The fight against burnout takes on many forms. Hans and Kavita Arora, a physician couple with a passion for organized medicine, find it works best with a partner on the front lines. Call it a consult or a sidebar, physicians often ask each other for advice. What’s different about when Hans and Kavita Arora doing it, is that it often takes place across the dinner table.

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“If I have a question related to a pregnant patient with a urological issue I would of course ask Kavita for advice about how she would approach a particular issue in that situation,” says Hans Arora, MD, a urology resident at the Cleveland Clinic. Kavita Arora MD, MBE, MS is an ob-gyn at Case Western Reserve University’s MetroHealth Medical Center in Cleveland. She is also Hans’ wife.

“We are generally involved in the same body region, so there's a lot of overlap in our fields,” she says. “Even though we're at different hospitals in different phases of our careers, there's a lot of discussion and shared terminology.”

Finding love in organized medicine

Kavita and Hans first crossed paths at the 2007 AMA Interim Meeting in Honolulu. A friendship blossomed into a romantic relationship and they dated for four years before getting married in 2011.

Though they met at the same stages of medical school, Hans was pursuing an MD/PHD. His extended undergraduate medical education training and their desire to be together once things got serious caused Kavita to transfer residency programs, moving from Philadelphia to Chicago. As Kavita finished residency and Hans completed medical school, they again navigated the geography of their careers in tandem.

“That whole process of looking for our next step, there were certainly a lot of compromises,” Hans says. “There were certain places I simply couldn't rank very highly, whether or not I liked the program simply because there wasn't a good job opportunity for Kavita. Similarly, she really had to focus her list on cities in which I had interviews.”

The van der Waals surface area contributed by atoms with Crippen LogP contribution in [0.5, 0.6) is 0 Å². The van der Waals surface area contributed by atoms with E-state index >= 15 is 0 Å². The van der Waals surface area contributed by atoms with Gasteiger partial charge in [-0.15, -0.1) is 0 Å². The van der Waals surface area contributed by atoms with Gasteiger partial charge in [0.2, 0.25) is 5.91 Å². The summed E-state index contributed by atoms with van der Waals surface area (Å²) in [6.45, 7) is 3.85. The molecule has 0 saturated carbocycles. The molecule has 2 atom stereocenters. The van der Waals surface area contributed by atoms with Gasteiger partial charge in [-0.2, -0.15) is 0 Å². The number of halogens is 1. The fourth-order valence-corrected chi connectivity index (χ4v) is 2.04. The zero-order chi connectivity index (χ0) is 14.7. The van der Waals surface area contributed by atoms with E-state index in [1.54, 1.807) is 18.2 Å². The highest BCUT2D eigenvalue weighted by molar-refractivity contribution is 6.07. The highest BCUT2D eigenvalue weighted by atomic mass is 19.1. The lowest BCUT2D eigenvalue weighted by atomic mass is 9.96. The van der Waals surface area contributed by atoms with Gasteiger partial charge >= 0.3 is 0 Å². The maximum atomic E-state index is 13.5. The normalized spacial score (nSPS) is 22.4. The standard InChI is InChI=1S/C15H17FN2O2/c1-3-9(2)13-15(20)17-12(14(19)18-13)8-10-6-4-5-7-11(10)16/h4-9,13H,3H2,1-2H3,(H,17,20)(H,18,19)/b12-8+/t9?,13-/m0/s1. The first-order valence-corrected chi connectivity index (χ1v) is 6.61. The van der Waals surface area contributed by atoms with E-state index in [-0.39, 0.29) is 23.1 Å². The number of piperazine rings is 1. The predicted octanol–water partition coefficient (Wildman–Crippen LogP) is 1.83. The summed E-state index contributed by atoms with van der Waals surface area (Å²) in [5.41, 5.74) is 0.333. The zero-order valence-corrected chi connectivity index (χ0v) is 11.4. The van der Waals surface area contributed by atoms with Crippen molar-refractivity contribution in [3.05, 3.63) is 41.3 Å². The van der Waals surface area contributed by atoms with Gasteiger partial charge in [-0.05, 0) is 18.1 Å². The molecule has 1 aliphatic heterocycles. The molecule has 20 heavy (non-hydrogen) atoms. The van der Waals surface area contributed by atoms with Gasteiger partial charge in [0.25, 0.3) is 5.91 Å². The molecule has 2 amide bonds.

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This flexibility continues to be a necessary component of making their relationship work. Next year, Hans will leave Cleveland, where Kavita will stay with the couple’s two children. He will spend most of his days training for fellowship in Chicago, returning home on his days off.

“What is tricky about compromise in a medical marriage it that a little bit of it is out of your control,” Kavita says. “If it was two of us in practice, so at the same phase of our career, I think it would have been in some ways a little bit more conventional.                                                                                             

Read this story in its entirety as featured in the latest issue of AMA Moving Medicine

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